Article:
What’s In Your Business’s Financial Toolbox?

In working with small business owners over the years, I have seen a wide range of success and failure. The businesses that have shown the most potential for success have the right tools in their financial toolbox that allow them to quickly make necessary financial decisions. Here is a list of the items that should be in your financial toolbox:

  • Accounting package. Your accounting package should provide the information you need quickly and in a format you understand. While some are easier to use than others, your team members that are responsible for inputting and preparing the information need to have the appropriate training.
  • Budget. For budgeting purposes you should focus on the general and administrative costs. These costs are generally fixed and/or are consistent month in and month out. In other words, you incur these costs for simply opening your doors every day. Don’t get caught up in sales forecasts and estimating margins, though these are other useful tools, they are not budgets. Your budget should help you focus on minimizing the costs that you can control.
  • Sales forecast and margins. Once you know your operating budget, then you can determine how much you need to make in order to breakeven. This is where it’s extremely important to understand your costs for making your goods or providing your service. While the market most likely drives your sales price, it’s impossible to understand how efficient you are unless you understand your true costs of sales. Your sales forecast is then a simple matter of determining how much you need to sell given your operating budget, sales price and costs of sales.
  • Cash flow projection. The cash flow projection is one of the most useful, yet most underutilized tools in small business. It allows you to track your billings and planned collections and compare them to your vendor invoices and planned payment dates. A cash flow projection is a simple exercise in plotting these pieces of information on a calendar so that you can identify peaks and valleys in cash flow. This will tell you when you need to get on the phone with customers to push collections, or call your banker to make sure appropriate credit facilities are in place.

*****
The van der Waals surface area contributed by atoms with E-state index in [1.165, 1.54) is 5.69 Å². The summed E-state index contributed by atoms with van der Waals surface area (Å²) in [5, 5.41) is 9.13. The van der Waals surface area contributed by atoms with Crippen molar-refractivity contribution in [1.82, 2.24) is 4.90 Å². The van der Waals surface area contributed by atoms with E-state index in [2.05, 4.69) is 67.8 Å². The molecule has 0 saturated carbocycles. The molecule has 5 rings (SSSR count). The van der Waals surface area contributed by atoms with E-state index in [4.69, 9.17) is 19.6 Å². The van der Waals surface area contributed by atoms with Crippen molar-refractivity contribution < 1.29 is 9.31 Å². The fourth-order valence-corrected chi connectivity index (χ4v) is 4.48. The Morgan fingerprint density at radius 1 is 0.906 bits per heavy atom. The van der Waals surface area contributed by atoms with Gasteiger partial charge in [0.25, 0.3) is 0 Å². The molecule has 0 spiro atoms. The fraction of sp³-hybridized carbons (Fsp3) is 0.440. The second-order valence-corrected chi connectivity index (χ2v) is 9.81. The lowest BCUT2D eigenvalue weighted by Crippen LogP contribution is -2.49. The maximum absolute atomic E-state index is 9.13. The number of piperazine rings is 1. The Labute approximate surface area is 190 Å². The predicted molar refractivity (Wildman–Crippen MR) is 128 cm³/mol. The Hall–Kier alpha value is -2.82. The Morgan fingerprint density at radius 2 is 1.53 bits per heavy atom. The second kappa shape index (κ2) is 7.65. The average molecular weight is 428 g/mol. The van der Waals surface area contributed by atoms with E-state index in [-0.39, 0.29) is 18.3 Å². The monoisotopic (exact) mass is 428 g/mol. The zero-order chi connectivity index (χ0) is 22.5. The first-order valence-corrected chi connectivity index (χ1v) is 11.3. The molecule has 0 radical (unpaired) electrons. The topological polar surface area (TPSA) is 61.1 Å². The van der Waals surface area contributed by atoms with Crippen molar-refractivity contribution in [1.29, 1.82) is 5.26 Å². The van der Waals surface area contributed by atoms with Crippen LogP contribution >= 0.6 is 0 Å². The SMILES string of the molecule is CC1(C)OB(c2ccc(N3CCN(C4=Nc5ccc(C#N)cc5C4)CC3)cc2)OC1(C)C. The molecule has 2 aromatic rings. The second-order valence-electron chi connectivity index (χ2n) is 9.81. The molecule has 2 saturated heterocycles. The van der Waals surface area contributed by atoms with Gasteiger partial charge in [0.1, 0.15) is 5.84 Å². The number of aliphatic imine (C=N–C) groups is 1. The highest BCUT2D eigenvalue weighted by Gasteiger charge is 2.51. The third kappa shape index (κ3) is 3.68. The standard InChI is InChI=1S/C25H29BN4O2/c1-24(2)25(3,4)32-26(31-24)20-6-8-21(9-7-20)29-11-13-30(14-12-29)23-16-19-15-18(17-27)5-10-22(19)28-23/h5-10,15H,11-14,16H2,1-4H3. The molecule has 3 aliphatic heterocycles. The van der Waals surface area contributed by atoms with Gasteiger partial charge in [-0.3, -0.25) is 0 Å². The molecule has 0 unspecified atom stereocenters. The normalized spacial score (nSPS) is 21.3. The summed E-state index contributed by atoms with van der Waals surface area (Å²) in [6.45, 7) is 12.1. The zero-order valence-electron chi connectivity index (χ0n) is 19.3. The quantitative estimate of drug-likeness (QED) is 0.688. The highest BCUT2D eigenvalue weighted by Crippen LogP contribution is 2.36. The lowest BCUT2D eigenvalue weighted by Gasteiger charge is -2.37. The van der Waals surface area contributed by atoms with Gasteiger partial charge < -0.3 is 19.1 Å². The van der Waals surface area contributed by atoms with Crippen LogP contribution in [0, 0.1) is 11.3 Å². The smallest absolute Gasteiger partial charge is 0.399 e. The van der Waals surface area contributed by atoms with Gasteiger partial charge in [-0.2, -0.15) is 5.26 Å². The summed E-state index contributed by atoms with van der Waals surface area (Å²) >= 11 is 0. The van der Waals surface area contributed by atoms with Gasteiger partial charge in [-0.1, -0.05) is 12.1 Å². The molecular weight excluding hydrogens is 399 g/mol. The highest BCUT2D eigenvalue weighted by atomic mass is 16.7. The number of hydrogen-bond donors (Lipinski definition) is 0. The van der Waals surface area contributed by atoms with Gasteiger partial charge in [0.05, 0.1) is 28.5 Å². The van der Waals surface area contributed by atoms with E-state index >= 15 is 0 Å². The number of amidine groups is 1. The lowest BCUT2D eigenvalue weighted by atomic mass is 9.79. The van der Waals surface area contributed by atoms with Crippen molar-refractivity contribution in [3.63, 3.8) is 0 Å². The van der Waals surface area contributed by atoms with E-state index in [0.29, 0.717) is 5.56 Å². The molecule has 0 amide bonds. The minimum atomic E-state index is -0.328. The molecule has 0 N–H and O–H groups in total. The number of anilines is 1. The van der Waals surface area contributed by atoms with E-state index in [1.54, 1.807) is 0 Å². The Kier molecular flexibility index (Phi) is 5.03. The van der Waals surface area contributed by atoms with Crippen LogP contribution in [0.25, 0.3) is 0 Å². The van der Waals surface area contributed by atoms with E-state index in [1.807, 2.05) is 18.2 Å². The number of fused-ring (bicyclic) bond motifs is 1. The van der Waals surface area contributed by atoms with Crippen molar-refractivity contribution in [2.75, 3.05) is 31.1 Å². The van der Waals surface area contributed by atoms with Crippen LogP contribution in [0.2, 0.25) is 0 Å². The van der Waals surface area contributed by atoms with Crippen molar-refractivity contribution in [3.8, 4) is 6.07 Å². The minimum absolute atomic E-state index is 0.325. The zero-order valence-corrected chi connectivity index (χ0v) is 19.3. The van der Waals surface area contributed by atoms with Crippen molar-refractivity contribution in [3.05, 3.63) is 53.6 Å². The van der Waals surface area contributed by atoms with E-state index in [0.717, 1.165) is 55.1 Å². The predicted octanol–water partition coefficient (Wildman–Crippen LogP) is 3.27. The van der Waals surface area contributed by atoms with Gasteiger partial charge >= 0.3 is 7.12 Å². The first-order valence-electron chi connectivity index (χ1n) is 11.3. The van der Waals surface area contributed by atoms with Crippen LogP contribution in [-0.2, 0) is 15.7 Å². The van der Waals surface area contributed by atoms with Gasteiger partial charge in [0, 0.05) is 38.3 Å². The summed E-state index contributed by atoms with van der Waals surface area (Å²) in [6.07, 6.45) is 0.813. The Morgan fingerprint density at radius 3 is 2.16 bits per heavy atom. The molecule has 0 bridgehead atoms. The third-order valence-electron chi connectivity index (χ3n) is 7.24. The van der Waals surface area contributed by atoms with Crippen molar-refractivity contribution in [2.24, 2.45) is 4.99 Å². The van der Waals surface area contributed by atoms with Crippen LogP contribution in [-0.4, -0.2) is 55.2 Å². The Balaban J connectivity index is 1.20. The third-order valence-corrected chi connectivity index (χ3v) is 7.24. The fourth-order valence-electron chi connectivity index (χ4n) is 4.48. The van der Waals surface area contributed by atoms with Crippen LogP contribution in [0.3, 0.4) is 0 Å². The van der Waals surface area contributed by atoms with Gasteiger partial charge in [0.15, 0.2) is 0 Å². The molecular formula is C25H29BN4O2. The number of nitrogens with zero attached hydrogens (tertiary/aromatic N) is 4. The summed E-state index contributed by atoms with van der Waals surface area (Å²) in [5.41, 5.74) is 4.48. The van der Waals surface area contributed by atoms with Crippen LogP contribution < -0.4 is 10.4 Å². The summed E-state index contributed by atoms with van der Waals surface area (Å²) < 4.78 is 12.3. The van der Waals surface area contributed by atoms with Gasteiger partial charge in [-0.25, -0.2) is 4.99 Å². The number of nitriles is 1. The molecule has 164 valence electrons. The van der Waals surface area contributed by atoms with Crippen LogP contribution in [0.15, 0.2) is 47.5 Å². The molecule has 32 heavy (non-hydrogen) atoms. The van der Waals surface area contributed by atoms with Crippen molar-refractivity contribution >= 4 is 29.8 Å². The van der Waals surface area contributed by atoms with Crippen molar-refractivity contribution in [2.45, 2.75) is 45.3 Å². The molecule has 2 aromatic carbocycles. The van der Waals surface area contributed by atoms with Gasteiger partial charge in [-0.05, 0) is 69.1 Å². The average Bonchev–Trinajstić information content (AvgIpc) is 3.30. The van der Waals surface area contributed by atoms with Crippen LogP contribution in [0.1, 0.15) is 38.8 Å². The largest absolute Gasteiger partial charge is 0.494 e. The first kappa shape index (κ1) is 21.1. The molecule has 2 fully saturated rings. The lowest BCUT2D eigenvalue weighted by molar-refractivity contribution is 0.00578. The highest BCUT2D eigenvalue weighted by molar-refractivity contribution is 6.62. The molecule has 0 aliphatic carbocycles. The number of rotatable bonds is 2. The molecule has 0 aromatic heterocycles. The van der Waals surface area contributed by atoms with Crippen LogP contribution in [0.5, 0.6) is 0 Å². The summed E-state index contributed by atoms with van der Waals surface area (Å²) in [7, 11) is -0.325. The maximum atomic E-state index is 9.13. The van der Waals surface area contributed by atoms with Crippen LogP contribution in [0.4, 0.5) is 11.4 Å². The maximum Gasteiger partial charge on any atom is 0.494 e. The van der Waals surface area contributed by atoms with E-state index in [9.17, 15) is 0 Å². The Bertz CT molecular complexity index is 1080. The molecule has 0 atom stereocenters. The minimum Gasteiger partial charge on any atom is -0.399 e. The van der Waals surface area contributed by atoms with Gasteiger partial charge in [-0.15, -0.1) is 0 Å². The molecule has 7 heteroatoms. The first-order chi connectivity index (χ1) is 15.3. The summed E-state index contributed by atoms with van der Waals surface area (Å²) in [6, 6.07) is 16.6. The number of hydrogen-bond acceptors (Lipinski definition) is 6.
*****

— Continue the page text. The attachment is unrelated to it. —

• Key performance indicators (KPIs). KPIs are the financial ratios and financial balances that are instrumental in helping you make your financial decisions. Each industry has a set of KPIs that are most critical to business success. You should consult with your trusted advisor to determine which KPIs are most important to your business.
  • Dashboard. This is a simple report that summarizes the KPIs in an easy-to-read format. Just like the dashboard in your car, it gives you the pertinent information you need to drive your business. Most off-the-shelf, canned accounting packages have a dashboard that can be modified to suit your needs. More sophisticated accounting packages may require the use of a report writer software or human interface to prepare the dashboard.
  • Trusted advisors. You are not alone. Surround yourself with quality professionals. Areas for consideration include accountants, attorneys, surety professionals, bankers, human resources and information technology professionals. These professionals are in their respective industries for a reason, they like it and they are good at what they do. Relying on these professionals will free your time to work on what you like to do and what you are good at – building your business.

Businesses that are successful and continue to grow regardless of the economic conditions have these tools in their toolbox and are proficient in using them. So here’s the challenge: what tools are in your financial toolbox? Which do you need to add?

This article was originally published in Illuminations: Facts & Figures from people with a brighter way, a Rea & Associates enewsletter, 10/9/2013.

Note: This content is accurate as of the date published above and is subject to change. Please seek professional advice before acting on any matter contained in this article.